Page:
> over.  Once you allow this without expressing your strong concerns, you will
> not
> be able to get far with the administration.  I have been thinking about
> providing some kind of assertiveness training for my pre-service art
> teachers.
> It seems that art teachers in general have difficulty confronting
> inappropriate
> practices.  I see this happen in higher education as well.  It has taken me
> years of working on myself to know how to talk with administrators about
> concerns and to work toward advocating for what is needed.  I am finally
> feeling successful.  It is hard, but once you start speaking up with a clear,
> controlled strong voice, you will be respected.  It does take time, but
> things
> can get better.  The first step is to begin to let them know that this is not
> acceptable.
>
> I hope this helps.
> --
> Dr. Diane C. Gregory
> Director, Undergraduate & Graduate
> Studies in Art Education
> Texas Woman's University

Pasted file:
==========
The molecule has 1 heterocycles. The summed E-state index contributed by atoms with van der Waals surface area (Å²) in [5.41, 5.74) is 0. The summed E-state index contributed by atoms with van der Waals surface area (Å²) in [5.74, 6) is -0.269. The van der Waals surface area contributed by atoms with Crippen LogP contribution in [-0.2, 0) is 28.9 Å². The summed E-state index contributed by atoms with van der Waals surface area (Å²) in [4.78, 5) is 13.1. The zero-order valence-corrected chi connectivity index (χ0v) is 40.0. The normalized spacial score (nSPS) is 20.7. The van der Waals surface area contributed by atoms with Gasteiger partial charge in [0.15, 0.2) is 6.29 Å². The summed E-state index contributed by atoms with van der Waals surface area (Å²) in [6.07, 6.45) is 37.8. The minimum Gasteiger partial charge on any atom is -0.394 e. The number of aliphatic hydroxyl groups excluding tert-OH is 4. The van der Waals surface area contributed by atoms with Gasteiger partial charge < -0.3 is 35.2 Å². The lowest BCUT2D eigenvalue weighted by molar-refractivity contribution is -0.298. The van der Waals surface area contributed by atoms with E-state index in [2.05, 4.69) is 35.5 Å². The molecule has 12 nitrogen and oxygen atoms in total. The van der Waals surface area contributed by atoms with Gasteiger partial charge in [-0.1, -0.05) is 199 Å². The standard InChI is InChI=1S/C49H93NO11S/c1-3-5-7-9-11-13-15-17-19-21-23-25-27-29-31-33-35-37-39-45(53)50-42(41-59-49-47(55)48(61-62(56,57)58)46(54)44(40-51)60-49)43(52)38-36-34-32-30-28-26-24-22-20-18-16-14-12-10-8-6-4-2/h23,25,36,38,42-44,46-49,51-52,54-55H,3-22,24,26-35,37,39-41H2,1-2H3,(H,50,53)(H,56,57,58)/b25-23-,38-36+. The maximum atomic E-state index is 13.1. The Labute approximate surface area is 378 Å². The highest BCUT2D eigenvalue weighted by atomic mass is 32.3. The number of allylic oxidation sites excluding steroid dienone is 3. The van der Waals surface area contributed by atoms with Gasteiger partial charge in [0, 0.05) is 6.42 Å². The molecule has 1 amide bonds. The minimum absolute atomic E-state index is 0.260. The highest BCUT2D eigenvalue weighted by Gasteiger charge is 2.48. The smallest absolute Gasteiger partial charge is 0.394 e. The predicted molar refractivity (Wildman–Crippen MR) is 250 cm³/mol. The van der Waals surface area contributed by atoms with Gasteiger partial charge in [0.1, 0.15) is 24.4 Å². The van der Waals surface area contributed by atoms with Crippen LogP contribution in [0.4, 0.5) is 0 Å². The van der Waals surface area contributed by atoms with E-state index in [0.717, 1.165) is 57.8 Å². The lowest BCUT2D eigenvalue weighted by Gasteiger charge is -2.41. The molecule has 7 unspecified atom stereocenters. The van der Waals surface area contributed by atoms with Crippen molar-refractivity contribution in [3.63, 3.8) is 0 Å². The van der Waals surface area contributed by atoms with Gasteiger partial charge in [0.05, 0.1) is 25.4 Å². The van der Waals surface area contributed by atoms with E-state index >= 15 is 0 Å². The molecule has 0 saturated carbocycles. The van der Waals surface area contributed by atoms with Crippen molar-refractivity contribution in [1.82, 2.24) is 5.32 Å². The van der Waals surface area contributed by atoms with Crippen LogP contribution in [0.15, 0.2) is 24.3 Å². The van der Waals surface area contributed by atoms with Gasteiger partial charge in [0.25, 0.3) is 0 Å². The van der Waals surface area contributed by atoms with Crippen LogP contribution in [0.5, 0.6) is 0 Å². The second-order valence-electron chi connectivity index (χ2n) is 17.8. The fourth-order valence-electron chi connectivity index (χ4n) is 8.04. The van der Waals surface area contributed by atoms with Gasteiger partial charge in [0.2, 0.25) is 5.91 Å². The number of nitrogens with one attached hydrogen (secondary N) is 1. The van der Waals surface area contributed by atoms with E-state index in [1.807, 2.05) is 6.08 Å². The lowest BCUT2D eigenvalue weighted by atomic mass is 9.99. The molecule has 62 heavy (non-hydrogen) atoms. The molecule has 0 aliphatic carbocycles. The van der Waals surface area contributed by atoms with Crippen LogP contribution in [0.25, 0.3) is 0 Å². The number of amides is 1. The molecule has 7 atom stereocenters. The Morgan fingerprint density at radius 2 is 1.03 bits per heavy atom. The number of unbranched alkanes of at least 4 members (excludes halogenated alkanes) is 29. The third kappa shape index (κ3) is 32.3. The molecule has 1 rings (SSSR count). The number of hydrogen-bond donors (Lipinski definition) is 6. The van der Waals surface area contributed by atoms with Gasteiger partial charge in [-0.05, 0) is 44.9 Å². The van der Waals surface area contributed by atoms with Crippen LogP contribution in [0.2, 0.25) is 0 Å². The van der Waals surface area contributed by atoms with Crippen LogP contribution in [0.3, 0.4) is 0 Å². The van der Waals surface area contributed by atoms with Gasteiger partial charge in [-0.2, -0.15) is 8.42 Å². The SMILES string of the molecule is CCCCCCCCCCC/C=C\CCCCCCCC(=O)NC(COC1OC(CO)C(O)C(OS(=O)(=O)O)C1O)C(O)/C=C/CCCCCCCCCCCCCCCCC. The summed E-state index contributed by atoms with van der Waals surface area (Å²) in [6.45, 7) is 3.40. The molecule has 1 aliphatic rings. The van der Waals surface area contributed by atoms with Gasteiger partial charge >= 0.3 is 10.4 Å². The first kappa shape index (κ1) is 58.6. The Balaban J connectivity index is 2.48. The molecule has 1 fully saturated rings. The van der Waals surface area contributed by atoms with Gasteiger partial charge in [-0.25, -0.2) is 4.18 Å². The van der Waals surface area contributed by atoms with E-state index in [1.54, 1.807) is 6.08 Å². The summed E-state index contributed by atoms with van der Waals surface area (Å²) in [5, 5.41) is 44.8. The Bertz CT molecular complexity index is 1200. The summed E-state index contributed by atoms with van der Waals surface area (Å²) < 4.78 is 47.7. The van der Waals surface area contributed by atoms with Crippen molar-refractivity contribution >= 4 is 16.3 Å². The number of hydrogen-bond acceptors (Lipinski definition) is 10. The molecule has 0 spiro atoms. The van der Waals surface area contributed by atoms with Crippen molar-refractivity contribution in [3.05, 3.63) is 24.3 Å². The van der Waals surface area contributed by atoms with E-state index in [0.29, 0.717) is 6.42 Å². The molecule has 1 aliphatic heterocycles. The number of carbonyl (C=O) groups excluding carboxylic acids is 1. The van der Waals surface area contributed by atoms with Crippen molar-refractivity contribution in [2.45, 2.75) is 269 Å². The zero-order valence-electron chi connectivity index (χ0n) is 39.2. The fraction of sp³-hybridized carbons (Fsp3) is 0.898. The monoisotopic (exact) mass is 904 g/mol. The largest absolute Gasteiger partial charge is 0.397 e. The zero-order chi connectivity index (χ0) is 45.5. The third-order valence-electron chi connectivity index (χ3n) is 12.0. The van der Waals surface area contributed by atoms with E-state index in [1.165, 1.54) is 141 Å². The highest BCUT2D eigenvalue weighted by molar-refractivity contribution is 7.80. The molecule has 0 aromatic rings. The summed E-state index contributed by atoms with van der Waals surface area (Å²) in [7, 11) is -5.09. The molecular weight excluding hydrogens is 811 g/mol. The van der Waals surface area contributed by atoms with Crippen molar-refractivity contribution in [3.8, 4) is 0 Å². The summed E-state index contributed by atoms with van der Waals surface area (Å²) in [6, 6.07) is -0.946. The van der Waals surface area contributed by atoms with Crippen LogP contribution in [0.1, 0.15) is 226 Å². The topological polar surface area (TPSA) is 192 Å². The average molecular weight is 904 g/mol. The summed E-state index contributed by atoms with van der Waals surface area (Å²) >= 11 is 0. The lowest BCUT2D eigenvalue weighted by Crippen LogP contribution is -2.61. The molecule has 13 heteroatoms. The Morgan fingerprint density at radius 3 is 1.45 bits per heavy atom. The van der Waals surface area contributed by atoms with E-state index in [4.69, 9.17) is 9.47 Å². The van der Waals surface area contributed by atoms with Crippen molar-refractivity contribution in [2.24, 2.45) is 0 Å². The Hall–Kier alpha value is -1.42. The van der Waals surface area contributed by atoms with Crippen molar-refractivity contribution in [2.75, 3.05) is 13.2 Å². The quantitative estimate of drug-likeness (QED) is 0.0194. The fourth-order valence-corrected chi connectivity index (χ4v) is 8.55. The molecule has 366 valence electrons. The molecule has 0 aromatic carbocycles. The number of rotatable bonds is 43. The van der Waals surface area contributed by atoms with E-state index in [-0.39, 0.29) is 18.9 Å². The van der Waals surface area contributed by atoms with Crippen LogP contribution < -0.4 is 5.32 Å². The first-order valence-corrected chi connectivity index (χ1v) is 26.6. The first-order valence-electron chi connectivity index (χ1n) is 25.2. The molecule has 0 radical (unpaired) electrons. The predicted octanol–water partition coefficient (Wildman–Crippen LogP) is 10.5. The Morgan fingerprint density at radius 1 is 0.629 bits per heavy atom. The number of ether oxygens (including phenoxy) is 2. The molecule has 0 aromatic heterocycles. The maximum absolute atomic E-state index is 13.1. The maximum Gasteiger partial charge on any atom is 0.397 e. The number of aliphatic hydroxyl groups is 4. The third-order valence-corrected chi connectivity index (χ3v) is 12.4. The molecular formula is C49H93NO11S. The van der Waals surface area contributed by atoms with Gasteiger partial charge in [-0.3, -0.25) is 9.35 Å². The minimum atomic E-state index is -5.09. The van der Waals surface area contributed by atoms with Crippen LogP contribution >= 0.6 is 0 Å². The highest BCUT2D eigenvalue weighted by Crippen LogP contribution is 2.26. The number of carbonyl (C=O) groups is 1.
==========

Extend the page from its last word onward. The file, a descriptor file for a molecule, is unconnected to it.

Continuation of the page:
> Denton, TX  76204
> dgregory@mail.twu.edu
> 940-898-2540
>
>
> Quoting lesley <jlmc@erols.com>:
>
> > Teaching multiple classes within a period is what I have been asked to do
> > this year.  I have been told that this is normal for a HS art teacher. Is
> > It?
> >  I teach 4 periods like this and two other periods with one discipline. My
> > multi classes within a period are like the following: fundamentals with
> > studio 1 & 2 & another period with AP Art, Studio 1 & 2 ..  Is this what
> any
> > of you are doing?
> > I have been teaching for over 25 years and this is new to me to be a one
> > room school house.  I use my blackboard with instructions for each group
> and